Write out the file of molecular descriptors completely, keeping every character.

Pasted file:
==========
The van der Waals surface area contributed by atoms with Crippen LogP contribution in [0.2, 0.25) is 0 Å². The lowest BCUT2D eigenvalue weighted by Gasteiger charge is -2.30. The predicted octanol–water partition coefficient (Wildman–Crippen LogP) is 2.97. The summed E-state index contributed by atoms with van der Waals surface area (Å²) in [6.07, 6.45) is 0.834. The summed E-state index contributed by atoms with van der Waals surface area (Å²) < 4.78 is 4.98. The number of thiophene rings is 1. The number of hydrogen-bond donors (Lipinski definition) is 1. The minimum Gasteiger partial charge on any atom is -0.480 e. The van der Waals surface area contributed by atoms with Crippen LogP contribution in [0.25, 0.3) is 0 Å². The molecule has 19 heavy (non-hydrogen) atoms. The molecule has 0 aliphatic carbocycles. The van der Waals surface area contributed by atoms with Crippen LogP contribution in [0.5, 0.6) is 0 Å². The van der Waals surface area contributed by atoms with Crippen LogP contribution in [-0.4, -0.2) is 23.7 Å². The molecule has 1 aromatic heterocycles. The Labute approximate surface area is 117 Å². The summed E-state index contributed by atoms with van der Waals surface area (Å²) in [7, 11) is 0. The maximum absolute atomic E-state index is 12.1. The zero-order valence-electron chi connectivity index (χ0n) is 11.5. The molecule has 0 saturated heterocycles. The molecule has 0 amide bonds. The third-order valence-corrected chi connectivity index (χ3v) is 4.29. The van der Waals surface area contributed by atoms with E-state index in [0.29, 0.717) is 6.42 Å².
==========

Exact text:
The van der Waals surface area contributed by atoms with Crippen LogP contribution in [0.2, 0.25) is 0 Å². The lowest BCUT2D eigenvalue weighted by Gasteiger charge is -2.30. The predicted octanol–water partition coefficient (Wildman–Crippen LogP) is 2.97. The summed E-state index contributed by atoms with van der Waals surface area (Å²) in [6.07, 6.45) is 0.834. The summed E-state index contributed by atoms with van der Waals surface area (Å²) < 4.78 is 4.98. The number of thiophene rings is 1. The number of hydrogen-bond donors (Lipinski definition) is 1. The minimum Gasteiger partial charge on any atom is -0.480 e. The van der Waals surface area contributed by atoms with Crippen LogP contribution in [0.25, 0.3) is 0 Å². The molecule has 19 heavy (non-hydrogen) atoms. The molecule has 0 aliphatic carbocycles. The van der Waals surface area contributed by atoms with Crippen LogP contribution in [0.5, 0.6) is 0 Å². The van der Waals surface area contributed by atoms with Crippen LogP contribution in [-0.4, -0.2) is 23.7 Å². The molecule has 1 aromatic heterocycles. The Labute approximate surface area is 117 Å². The summed E-state index contributed by atoms with van der Waals surface area (Å²) in [7, 11) is 0. The maximum absolute atomic E-state index is 12.1. The zero-order valence-electron chi connectivity index (χ0n) is 11.5. The molecule has 0 saturated heterocycles. The molecule has 0 amide bonds. The third-order valence-corrected chi connectivity index (χ3v) is 4.29. The van der Waals surface area contributed by atoms with E-state index in [0.29, 0.717) is 6.42 Å².